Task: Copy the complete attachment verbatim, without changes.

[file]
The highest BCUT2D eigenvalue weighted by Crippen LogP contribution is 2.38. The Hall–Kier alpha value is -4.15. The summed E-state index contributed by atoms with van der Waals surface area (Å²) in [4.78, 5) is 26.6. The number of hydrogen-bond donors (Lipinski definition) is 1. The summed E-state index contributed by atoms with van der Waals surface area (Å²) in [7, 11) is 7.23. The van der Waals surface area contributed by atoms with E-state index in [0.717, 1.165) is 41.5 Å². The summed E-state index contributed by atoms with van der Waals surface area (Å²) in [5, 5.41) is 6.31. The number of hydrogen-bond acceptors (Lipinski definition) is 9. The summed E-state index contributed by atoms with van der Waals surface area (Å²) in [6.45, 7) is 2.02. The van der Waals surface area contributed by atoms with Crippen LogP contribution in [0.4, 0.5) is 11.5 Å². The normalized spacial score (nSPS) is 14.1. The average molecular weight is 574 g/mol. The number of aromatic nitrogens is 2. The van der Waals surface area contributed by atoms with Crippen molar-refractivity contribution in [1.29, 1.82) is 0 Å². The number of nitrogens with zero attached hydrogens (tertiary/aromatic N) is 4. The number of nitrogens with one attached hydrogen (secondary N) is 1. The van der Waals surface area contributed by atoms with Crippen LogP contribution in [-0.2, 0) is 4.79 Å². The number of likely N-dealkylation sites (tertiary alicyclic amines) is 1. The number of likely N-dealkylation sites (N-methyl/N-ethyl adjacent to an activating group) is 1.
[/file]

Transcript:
The highest BCUT2D eigenvalue weighted by Crippen LogP contribution is 2.38. The Hall–Kier alpha value is -4.15. The summed E-state index contributed by atoms with van der Waals surface area (Å²) in [4.78, 5) is 26.6. The number of hydrogen-bond donors (Lipinski definition) is 1. The summed E-state index contributed by atoms with van der Waals surface area (Å²) in [7, 11) is 7.23. The van der Waals surface area contributed by atoms with E-state index in [0.717, 1.165) is 41.5 Å². The summed E-state index contributed by atoms with van der Waals surface area (Å²) in [5, 5.41) is 6.31. The number of hydrogen-bond acceptors (Lipinski definition) is 9. The summed E-state index contributed by atoms with van der Waals surface area (Å²) in [6.45, 7) is 2.02. The van der Waals surface area contributed by atoms with Crippen LogP contribution in [0.4, 0.5) is 11.5 Å². The normalized spacial score (nSPS) is 14.1. The average molecular weight is 574 g/mol. The number of aromatic nitrogens is 2. The van der Waals surface area contributed by atoms with Crippen molar-refractivity contribution in [1.29, 1.82) is 0 Å². The number of nitrogens with zero attached hydrogens (tertiary/aromatic N) is 4. The number of nitrogens with one attached hydrogen (secondary N) is 1. The van der Waals surface area contributed by atoms with Crippen LogP contribution in [-0.2, 0) is 4.79 Å². The number of likely N-dealkylation sites (tertiary alicyclic amines) is 1. The number of likely N-dealkylation sites (N-methyl/N-ethyl adjacent to an activating group) is 1.